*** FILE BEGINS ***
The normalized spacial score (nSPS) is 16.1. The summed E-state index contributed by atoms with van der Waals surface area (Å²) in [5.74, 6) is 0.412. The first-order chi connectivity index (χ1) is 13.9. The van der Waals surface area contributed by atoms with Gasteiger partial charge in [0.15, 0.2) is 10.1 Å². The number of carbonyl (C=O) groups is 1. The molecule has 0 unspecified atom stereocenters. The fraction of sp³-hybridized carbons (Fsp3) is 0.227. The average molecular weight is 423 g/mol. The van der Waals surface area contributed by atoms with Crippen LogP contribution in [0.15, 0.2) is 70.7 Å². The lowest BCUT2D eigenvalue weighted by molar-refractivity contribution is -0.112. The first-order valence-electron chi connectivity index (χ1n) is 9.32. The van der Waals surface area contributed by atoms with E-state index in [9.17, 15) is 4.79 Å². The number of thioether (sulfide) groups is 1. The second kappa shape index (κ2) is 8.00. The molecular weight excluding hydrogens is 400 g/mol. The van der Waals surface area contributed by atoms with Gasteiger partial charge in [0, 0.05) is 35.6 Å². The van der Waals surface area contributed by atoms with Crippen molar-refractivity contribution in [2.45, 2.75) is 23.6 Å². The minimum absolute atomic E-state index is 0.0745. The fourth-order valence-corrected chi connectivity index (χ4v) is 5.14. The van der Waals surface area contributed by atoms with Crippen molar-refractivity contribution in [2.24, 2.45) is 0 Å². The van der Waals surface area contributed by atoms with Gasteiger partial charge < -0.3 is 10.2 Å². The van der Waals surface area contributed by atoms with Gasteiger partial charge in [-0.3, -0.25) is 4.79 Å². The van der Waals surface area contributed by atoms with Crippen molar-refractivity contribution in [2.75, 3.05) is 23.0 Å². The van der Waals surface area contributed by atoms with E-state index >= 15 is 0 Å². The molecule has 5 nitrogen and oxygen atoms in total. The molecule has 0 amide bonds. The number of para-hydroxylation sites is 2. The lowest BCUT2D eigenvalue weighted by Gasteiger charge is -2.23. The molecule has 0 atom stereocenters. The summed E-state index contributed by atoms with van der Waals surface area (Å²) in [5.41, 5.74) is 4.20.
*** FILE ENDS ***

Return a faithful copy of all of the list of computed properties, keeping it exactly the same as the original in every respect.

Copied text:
The normalized spacial score (nSPS) is 16.1. The summed E-state index contributed by atoms with van der Waals surface area (Å²) in [5.74, 6) is 0.412. The first-order chi connectivity index (χ1) is 13.9. The van der Waals surface area contributed by atoms with Gasteiger partial charge in [0.15, 0.2) is 10.1 Å². The number of carbonyl (C=O) groups is 1. The molecule has 0 unspecified atom stereocenters. The fraction of sp³-hybridized carbons (Fsp3) is 0.227. The average molecular weight is 423 g/mol. The van der Waals surface area contributed by atoms with Crippen LogP contribution in [0.15, 0.2) is 70.7 Å². The lowest BCUT2D eigenvalue weighted by molar-refractivity contribution is -0.112. The first-order valence-electron chi connectivity index (χ1n) is 9.32. The van der Waals surface area contributed by atoms with E-state index in [9.17, 15) is 4.79 Å². The number of thioether (sulfide) groups is 1. The second kappa shape index (κ2) is 8.00. The molecular weight excluding hydrogens is 400 g/mol. The van der Waals surface area contributed by atoms with Gasteiger partial charge in [0, 0.05) is 35.6 Å². The van der Waals surface area contributed by atoms with Crippen molar-refractivity contribution in [2.45, 2.75) is 23.6 Å². The minimum absolute atomic E-state index is 0.0745. The fourth-order valence-corrected chi connectivity index (χ4v) is 5.14. The van der Waals surface area contributed by atoms with Crippen molar-refractivity contribution in [2.24, 2.45) is 0 Å². The van der Waals surface area contributed by atoms with Gasteiger partial charge < -0.3 is 10.2 Å². The van der Waals surface area contributed by atoms with Gasteiger partial charge in [-0.3, -0.25) is 4.79 Å². The van der Waals surface area contributed by atoms with Crippen molar-refractivity contribution in [2.75, 3.05) is 23.0 Å². The van der Waals surface area contributed by atoms with E-state index >= 15 is 0 Å². The molecule has 5 nitrogen and oxygen atoms in total. The molecule has 0 amide bonds. The number of para-hydroxylation sites is 2. The lowest BCUT2D eigenvalue weighted by Gasteiger charge is -2.23. The molecule has 0 atom stereocenters. The summed E-state index contributed by atoms with van der Waals surface area (Å²) in [5.41, 5.74) is 4.20.